The American Council on Education has agreed to review a handful of free online courses offered by elite universities and may recommend that other colleges grant credit for them.
The move could lead to a world in which many students graduate from traditional colleges faster by taking self-guided courses on the side, taught free by professors from Stanford University, the University of Michigan at Ann Arbor, and other well-known colleges.
In what leaders describe as a pilot project, the group will consider five to 10 massive open online courses, or MOOC's, offered through Coursera for possible inclusion in the council's College Credit Recommendation Service. That service has been around since the 1970s and focuses on certifying training courses, offered outside of traditional colleges, for which students might want college credit. McDonald's Hamburger University, for example, is among the hundreds of institutions with courses certified through ACE Credit, as the service is known.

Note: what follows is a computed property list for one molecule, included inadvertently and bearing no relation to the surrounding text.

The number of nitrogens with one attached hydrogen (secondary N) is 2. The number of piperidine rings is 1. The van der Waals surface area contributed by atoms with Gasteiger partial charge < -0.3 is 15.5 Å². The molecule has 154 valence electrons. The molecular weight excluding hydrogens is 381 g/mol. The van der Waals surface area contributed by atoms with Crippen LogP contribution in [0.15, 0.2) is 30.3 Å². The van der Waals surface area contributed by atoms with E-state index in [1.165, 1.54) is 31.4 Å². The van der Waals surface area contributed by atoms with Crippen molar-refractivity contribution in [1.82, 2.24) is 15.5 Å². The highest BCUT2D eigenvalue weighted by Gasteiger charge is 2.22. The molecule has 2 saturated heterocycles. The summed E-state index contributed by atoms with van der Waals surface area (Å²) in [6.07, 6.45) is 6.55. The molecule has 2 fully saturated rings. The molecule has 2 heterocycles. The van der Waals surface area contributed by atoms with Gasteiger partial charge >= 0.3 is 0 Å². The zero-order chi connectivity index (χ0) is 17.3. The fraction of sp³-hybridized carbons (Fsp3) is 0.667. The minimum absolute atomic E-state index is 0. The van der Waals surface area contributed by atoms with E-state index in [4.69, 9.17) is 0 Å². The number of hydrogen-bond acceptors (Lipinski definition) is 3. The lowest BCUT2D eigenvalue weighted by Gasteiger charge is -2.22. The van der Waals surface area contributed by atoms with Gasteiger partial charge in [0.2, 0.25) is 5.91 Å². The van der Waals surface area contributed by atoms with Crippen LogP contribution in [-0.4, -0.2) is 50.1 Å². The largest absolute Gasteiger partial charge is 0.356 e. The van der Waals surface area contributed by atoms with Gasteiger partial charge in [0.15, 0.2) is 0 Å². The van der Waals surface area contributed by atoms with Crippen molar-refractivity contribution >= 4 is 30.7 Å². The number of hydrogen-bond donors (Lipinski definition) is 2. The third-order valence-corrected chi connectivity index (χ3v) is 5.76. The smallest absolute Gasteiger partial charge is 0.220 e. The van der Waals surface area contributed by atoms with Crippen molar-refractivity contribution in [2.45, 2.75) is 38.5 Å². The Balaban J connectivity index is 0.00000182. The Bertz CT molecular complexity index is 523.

Last year, a provider of low-cost online courses called StraighterLine became one of the first online institutions to win inclusion in the recommendation service.
ACE also announced on Tuesday that it will set up a Presidential Innovation Lab that will bring together college leaders to discuss the potential of MOOC's and new business models for higher education. The lab is supported by an $895,453 grant from the Bill & Melinda Gates Foundation, as part of about $3-million in new MOOC-related grants announced Tuesday....